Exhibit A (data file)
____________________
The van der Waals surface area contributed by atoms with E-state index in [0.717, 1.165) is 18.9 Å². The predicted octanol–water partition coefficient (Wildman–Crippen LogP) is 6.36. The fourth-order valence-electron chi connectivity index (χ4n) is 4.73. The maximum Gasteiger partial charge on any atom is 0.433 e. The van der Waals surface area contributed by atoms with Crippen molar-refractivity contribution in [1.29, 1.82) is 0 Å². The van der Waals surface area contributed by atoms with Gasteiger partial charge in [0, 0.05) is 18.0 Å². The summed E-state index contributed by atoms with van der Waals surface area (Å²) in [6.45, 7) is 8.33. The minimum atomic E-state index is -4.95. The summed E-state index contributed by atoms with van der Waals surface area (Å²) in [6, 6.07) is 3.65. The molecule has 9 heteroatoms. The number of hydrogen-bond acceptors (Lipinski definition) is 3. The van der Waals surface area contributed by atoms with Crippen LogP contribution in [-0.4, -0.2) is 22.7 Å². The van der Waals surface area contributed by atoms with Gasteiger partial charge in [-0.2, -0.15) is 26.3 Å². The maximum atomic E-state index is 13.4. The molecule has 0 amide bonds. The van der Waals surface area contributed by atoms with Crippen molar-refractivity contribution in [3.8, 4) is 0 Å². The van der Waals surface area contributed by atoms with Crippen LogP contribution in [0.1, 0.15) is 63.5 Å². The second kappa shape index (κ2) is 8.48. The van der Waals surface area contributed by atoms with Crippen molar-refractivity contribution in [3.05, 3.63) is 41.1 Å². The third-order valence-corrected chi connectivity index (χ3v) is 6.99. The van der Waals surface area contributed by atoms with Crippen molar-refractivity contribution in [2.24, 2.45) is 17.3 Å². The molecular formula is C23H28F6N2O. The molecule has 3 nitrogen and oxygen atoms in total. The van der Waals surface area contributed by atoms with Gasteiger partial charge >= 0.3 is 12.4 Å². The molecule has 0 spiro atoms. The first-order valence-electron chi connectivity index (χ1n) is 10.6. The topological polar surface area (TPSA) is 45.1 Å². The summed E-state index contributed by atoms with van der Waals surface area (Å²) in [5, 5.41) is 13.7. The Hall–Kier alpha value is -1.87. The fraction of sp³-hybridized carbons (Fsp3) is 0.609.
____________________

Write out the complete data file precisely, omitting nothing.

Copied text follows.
The van der Waals surface area contributed by atoms with E-state index in [0.717, 1.165) is 18.9 Å². The predicted octanol–water partition coefficient (Wildman–Crippen LogP) is 6.36. The fourth-order valence-electron chi connectivity index (χ4n) is 4.73. The maximum Gasteiger partial charge on any atom is 0.433 e. The van der Waals surface area contributed by atoms with Crippen molar-refractivity contribution in [1.29, 1.82) is 0 Å². The van der Waals surface area contributed by atoms with Gasteiger partial charge in [0, 0.05) is 18.0 Å². The summed E-state index contributed by atoms with van der Waals surface area (Å²) in [6.45, 7) is 8.33. The minimum atomic E-state index is -4.95. The summed E-state index contributed by atoms with van der Waals surface area (Å²) in [6, 6.07) is 3.65. The molecule has 9 heteroatoms. The number of hydrogen-bond acceptors (Lipinski definition) is 3. The van der Waals surface area contributed by atoms with Crippen LogP contribution in [-0.4, -0.2) is 22.7 Å². The van der Waals surface area contributed by atoms with Gasteiger partial charge in [-0.2, -0.15) is 26.3 Å². The maximum atomic E-state index is 13.4. The molecule has 0 amide bonds. The van der Waals surface area contributed by atoms with Crippen molar-refractivity contribution in [3.8, 4) is 0 Å². The van der Waals surface area contributed by atoms with Crippen LogP contribution in [0.1, 0.15) is 63.5 Å². The second kappa shape index (κ2) is 8.48. The van der Waals surface area contributed by atoms with Crippen molar-refractivity contribution in [3.05, 3.63) is 41.1 Å². The third-order valence-corrected chi connectivity index (χ3v) is 6.99. The van der Waals surface area contributed by atoms with Crippen molar-refractivity contribution in [2.24, 2.45) is 17.3 Å². The molecular formula is C23H28F6N2O. The molecule has 3 nitrogen and oxygen atoms in total. The van der Waals surface area contributed by atoms with Gasteiger partial charge >= 0.3 is 12.4 Å². The molecule has 0 spiro atoms. The first-order valence-electron chi connectivity index (χ1n) is 10.6. The topological polar surface area (TPSA) is 45.1 Å². The summed E-state index contributed by atoms with van der Waals surface area (Å²) in [5, 5.41) is 13.7. The Hall–Kier alpha value is -1.87. The fraction of sp³-hybridized carbons (Fsp3) is 0.609.